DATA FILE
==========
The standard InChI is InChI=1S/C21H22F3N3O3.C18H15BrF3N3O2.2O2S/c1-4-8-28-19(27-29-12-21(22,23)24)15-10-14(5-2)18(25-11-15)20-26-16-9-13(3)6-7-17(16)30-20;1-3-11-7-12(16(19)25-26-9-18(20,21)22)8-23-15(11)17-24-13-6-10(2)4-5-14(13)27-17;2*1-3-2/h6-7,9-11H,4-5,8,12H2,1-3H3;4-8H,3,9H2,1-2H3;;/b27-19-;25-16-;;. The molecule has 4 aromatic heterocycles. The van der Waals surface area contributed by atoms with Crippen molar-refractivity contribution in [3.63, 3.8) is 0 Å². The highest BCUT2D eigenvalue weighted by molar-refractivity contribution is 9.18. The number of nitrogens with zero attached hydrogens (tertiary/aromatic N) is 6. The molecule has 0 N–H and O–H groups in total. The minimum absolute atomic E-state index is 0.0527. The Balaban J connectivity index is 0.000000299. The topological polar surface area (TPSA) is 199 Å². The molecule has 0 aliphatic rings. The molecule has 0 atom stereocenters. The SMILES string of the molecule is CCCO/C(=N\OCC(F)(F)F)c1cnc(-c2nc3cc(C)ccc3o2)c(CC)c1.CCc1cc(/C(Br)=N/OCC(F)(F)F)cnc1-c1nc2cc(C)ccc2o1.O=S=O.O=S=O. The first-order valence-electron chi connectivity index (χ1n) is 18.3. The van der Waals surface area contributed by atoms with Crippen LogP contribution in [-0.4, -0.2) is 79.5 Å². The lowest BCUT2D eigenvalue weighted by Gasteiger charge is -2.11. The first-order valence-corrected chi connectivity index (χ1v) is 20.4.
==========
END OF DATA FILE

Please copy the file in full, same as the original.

The standard InChI is InChI=1S/C21H22F3N3O3.C18H15BrF3N3O2.2O2S/c1-4-8-28-19(27-29-12-21(22,23)24)15-10-14(5-2)18(25-11-15)20-26-16-9-13(3)6-7-17(16)30-20;1-3-11-7-12(16(19)25-26-9-18(20,21)22)8-23-15(11)17-24-13-6-10(2)4-5-14(13)27-17;2*1-3-2/h6-7,9-11H,4-5,8,12H2,1-3H3;4-8H,3,9H2,1-2H3;;/b27-19-;25-16-;;. The molecule has 4 aromatic heterocycles. The van der Waals surface area contributed by atoms with Crippen molar-refractivity contribution in [3.63, 3.8) is 0 Å². The highest BCUT2D eigenvalue weighted by molar-refractivity contribution is 9.18. The number of nitrogens with zero attached hydrogens (tertiary/aromatic N) is 6. The molecule has 0 N–H and O–H groups in total. The minimum absolute atomic E-state index is 0.0527. The Balaban J connectivity index is 0.000000299. The topological polar surface area (TPSA) is 199 Å². The molecule has 0 aliphatic rings. The molecule has 0 atom stereocenters. The SMILES string of the molecule is CCCO/C(=N\OCC(F)(F)F)c1cnc(-c2nc3cc(C)ccc3o2)c(CC)c1.CCc1cc(/C(Br)=N/OCC(F)(F)F)cnc1-c1nc2cc(C)ccc2o1.O=S=O.O=S=O. The first-order valence-electron chi connectivity index (χ1n) is 18.3. The van der Waals surface area contributed by atoms with Crippen LogP contribution in [-0.4, -0.2) is 79.5 Å². The lowest BCUT2D eigenvalue weighted by Gasteiger charge is -2.11. The first-order valence-corrected chi connectivity index (χ1v) is 20.4.